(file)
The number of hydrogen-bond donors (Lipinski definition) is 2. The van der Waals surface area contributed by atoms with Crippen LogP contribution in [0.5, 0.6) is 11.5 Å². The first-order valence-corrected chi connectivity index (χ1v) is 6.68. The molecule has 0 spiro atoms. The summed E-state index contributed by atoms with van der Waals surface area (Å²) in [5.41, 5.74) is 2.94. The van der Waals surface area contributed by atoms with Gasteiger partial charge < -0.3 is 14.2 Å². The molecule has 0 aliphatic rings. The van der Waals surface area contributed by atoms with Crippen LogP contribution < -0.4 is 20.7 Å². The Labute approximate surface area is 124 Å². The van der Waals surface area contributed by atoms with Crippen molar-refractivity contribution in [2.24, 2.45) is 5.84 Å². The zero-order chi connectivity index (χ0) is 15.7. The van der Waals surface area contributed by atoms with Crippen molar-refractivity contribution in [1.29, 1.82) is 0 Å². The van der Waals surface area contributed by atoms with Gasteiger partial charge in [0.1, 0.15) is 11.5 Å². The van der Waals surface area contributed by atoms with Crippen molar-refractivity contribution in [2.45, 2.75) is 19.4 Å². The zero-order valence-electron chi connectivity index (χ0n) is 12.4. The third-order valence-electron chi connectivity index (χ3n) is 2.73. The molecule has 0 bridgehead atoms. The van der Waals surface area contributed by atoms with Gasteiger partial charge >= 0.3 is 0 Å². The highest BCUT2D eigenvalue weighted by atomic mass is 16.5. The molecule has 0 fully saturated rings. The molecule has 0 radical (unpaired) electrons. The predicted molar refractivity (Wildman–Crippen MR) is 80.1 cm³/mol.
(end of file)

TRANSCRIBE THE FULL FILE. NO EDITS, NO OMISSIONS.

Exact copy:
The number of hydrogen-bond donors (Lipinski definition) is 2. The van der Waals surface area contributed by atoms with Crippen LogP contribution in [0.5, 0.6) is 11.5 Å². The first-order valence-corrected chi connectivity index (χ1v) is 6.68. The molecule has 0 spiro atoms. The summed E-state index contributed by atoms with van der Waals surface area (Å²) in [5.41, 5.74) is 2.94. The van der Waals surface area contributed by atoms with Gasteiger partial charge < -0.3 is 14.2 Å². The molecule has 0 aliphatic rings. The van der Waals surface area contributed by atoms with Crippen LogP contribution < -0.4 is 20.7 Å². The Labute approximate surface area is 124 Å². The van der Waals surface area contributed by atoms with Crippen molar-refractivity contribution in [2.24, 2.45) is 5.84 Å². The zero-order chi connectivity index (χ0) is 15.7. The van der Waals surface area contributed by atoms with Crippen molar-refractivity contribution in [1.29, 1.82) is 0 Å². The van der Waals surface area contributed by atoms with Gasteiger partial charge in [0.1, 0.15) is 11.5 Å². The van der Waals surface area contributed by atoms with Crippen molar-refractivity contribution in [2.45, 2.75) is 19.4 Å². The zero-order valence-electron chi connectivity index (χ0n) is 12.4. The third-order valence-electron chi connectivity index (χ3n) is 2.73. The molecule has 0 bridgehead atoms. The van der Waals surface area contributed by atoms with Gasteiger partial charge >= 0.3 is 0 Å². The highest BCUT2D eigenvalue weighted by atomic mass is 16.5. The molecule has 0 fully saturated rings. The molecule has 0 radical (unpaired) electrons. The predicted molar refractivity (Wildman–Crippen MR) is 80.1 cm³/mol.